For more information on this subject, the University of Connecticut has published an excellent Assessment Primer that covers these differences in depth.

Examples of Strong and Weak Learning Outcomes

Less Effective:

Students will learn the methods of visual analysis of artwork (in terms of form, color, line, etc.)

Better:

Students will demonstrate their ability to conduct visual analysis (in terms of form, color, line, etc.) through oral and written exercises.

 

Less Effective:

Students will gain a greater understanding of the human body through observation and modeling three-dimensional form in space.

Better:

Students will demonstrate a greater understanding of the human body by observing and creating three-dimensional figurative forms.

 

Less Effective:

Students will learn to draw in perspective, use correct proportions, and how to use value and contrast.

Better:

Students will evaluate and draw objects using correct proportion, perspective, and lighting (value/contrast).

 

Less Effective:

Students will learn the principles of good composition.

Better:

Students will create effective compositions in their paintings utilizing design (or compositional) principles such as line, shape, form, hue, and perspective.

 

 Less Effective:

Students will gain a facility in handling the equipment, materials & processes of DSLR photography.

Better:

Students will demonstrate a facility with digital SLR cameras and printing processes through the production of a portfolio of photographic prints.

Formulating a Learning Outcome

In order to figure out what a learning outcome for a course or assignment might be, start by asking yourself: “What kind of measurable and observable knowledge, skills, abilities, or attitudes should students be competent in by the end of this experience?” AND “Through what means will they achieve those outcomes?”

Your learning outcomes should answer those two questions.

The key to writing a strong learning outcome is using verbs that indicate higher order thinking skills. Here are a few examples:

Derive, Design, Formulate, Frame, Predict, Interpret, Evaluate, Demonstrate, Analyze, Synthsize, Create, Identify, Compare, Explain

Less Effective Example of a Learning Outcome:

“Students will learn the art of critical thinking.”

A Better Example of the Same Thing:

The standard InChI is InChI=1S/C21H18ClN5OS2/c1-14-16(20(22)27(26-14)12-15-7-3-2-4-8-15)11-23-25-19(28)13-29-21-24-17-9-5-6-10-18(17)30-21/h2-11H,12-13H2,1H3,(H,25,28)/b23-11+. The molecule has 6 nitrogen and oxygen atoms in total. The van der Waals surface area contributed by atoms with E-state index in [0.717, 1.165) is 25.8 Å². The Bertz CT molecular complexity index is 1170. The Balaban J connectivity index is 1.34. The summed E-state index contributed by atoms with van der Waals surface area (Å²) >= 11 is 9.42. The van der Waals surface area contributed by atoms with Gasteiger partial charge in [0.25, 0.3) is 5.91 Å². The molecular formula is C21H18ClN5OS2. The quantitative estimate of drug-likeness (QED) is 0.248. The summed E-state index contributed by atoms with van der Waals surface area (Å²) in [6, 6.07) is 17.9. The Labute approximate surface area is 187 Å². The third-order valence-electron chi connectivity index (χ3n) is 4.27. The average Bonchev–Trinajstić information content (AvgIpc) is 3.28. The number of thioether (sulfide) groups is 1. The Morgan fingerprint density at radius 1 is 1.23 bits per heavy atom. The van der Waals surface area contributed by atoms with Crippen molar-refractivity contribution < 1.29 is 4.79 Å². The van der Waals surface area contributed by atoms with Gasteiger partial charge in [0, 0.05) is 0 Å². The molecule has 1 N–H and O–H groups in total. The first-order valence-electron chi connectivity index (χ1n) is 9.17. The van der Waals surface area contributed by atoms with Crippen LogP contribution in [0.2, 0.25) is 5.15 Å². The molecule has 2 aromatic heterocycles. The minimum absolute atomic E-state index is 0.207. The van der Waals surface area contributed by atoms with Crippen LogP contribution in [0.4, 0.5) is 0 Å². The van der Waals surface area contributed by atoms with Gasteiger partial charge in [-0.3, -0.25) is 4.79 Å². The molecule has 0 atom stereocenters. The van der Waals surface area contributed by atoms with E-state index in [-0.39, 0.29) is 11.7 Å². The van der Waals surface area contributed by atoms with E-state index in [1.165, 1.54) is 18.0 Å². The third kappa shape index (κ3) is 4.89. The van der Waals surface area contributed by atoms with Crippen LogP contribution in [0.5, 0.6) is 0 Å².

“Students will be able to think critically by effectively analyzing assigned readings and evaluating the views of fellow students  both verbally and in writing.”

The better example contains both observable abilities (thinking critically) as well as a description of the means by which they will prove their competency (verbally and in writing). Including the latter is important because that is a product that you can grade, which is the “measurable” part of the learning outcome.

Things to Consider When Planning an Assignment

Is the assignment /project consistent with the learning outcomes for the class? Have you adequately communicated to the students how it fits into the large context of the class?

What skills must be demonstrated in the completion of the assignment?  How much (if at all) does it engage student creativity?

How realistic is the level of stringency of the assignment?  Are the students equipped with the expertise to handle it? (Don’t give freshmen a senior level project and expect success.)

How clear have you made your expectations/criteria for grading? Do you have a specific ‘vision’ for how the project should turn out?  Have you communicated this to your students?

How realistic is the time-demand of the assignment? Remember that they are taking other classes, too!

Syllabus for Teaching TAs How to Teach (Quarter version)

Any Fine Arts or Art History graduate student who wants to teach a class in the University of Cincinnati’s School of Art must successfully complete the “Graduate Teaching Workshop” course before receiving any teaching assignment. (This is true for TAs who assist a professor in the classroom, as well as for TAs who are assigned full responsibility for the teaching of a course.) This is the syllabus for that course.